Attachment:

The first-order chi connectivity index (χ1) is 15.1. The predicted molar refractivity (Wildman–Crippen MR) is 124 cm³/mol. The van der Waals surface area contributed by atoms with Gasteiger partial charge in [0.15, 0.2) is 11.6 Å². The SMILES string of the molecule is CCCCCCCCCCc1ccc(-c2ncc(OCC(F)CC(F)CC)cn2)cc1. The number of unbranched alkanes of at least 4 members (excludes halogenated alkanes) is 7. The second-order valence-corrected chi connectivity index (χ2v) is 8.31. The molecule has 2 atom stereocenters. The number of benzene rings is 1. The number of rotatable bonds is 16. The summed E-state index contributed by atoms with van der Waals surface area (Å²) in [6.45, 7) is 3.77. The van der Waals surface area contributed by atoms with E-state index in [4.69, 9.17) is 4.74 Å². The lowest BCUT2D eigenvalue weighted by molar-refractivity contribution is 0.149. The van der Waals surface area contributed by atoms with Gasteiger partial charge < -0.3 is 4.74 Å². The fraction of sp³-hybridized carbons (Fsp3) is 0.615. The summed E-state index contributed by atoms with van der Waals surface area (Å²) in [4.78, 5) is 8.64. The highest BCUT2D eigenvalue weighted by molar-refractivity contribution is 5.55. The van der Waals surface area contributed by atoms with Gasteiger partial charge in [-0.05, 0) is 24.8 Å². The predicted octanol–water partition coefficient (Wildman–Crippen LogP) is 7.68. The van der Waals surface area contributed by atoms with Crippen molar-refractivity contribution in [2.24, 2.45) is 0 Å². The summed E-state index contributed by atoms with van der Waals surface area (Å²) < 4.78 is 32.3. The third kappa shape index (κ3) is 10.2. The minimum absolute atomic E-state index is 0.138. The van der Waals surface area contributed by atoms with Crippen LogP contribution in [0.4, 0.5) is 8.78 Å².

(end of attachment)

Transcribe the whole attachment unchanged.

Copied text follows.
The first-order chi connectivity index (χ1) is 15.1. The predicted molar refractivity (Wildman–Crippen MR) is 124 cm³/mol. The van der Waals surface area contributed by atoms with Gasteiger partial charge in [0.15, 0.2) is 11.6 Å². The SMILES string of the molecule is CCCCCCCCCCc1ccc(-c2ncc(OCC(F)CC(F)CC)cn2)cc1. The number of unbranched alkanes of at least 4 members (excludes halogenated alkanes) is 7. The second-order valence-corrected chi connectivity index (χ2v) is 8.31. The molecule has 2 atom stereocenters. The number of benzene rings is 1. The number of rotatable bonds is 16. The summed E-state index contributed by atoms with van der Waals surface area (Å²) in [6.45, 7) is 3.77. The van der Waals surface area contributed by atoms with E-state index in [4.69, 9.17) is 4.74 Å². The lowest BCUT2D eigenvalue weighted by molar-refractivity contribution is 0.149. The van der Waals surface area contributed by atoms with Gasteiger partial charge < -0.3 is 4.74 Å². The fraction of sp³-hybridized carbons (Fsp3) is 0.615. The summed E-state index contributed by atoms with van der Waals surface area (Å²) in [4.78, 5) is 8.64. The highest BCUT2D eigenvalue weighted by molar-refractivity contribution is 5.55. The van der Waals surface area contributed by atoms with Gasteiger partial charge in [-0.05, 0) is 24.8 Å². The predicted octanol–water partition coefficient (Wildman–Crippen LogP) is 7.68. The van der Waals surface area contributed by atoms with Crippen molar-refractivity contribution in [2.24, 2.45) is 0 Å². The summed E-state index contributed by atoms with van der Waals surface area (Å²) < 4.78 is 32.3. The third kappa shape index (κ3) is 10.2. The minimum absolute atomic E-state index is 0.138. The van der Waals surface area contributed by atoms with Crippen LogP contribution in [0.4, 0.5) is 8.78 Å².